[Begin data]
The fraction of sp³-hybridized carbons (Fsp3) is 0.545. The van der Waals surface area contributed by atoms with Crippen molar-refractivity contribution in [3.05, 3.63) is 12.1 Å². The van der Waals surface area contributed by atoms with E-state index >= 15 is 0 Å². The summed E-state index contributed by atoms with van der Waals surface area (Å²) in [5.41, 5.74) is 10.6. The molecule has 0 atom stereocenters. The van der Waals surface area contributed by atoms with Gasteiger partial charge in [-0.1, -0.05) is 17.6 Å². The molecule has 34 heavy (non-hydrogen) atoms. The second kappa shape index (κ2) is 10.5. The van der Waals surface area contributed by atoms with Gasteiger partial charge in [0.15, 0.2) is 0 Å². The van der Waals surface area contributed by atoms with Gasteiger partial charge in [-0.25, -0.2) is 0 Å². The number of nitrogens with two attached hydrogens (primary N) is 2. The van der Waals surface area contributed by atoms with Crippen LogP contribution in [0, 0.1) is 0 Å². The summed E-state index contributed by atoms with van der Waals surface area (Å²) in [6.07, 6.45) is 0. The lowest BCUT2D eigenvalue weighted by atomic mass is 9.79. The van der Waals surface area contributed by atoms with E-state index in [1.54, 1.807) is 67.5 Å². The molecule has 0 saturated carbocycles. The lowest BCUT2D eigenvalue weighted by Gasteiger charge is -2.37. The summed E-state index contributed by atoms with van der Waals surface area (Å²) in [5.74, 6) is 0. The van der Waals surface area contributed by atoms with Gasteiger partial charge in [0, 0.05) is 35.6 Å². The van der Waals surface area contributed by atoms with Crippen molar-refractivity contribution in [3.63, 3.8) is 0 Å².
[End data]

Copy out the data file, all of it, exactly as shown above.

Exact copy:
The fraction of sp³-hybridized carbons (Fsp3) is 0.545. The van der Waals surface area contributed by atoms with Crippen molar-refractivity contribution in [3.05, 3.63) is 12.1 Å². The van der Waals surface area contributed by atoms with E-state index >= 15 is 0 Å². The summed E-state index contributed by atoms with van der Waals surface area (Å²) in [5.41, 5.74) is 10.6. The molecule has 0 atom stereocenters. The van der Waals surface area contributed by atoms with Gasteiger partial charge in [-0.1, -0.05) is 17.6 Å². The molecule has 34 heavy (non-hydrogen) atoms. The second kappa shape index (κ2) is 10.5. The van der Waals surface area contributed by atoms with Gasteiger partial charge in [0.15, 0.2) is 0 Å². The van der Waals surface area contributed by atoms with Gasteiger partial charge in [-0.25, -0.2) is 0 Å². The number of nitrogens with two attached hydrogens (primary N) is 2. The van der Waals surface area contributed by atoms with Crippen LogP contribution in [0, 0.1) is 0 Å². The summed E-state index contributed by atoms with van der Waals surface area (Å²) in [6.07, 6.45) is 0. The lowest BCUT2D eigenvalue weighted by atomic mass is 9.79. The van der Waals surface area contributed by atoms with E-state index in [1.54, 1.807) is 67.5 Å². The molecule has 0 saturated carbocycles. The lowest BCUT2D eigenvalue weighted by Gasteiger charge is -2.37. The summed E-state index contributed by atoms with van der Waals surface area (Å²) in [5.74, 6) is 0. The van der Waals surface area contributed by atoms with Gasteiger partial charge in [0, 0.05) is 35.6 Å². The van der Waals surface area contributed by atoms with Crippen molar-refractivity contribution in [3.63, 3.8) is 0 Å².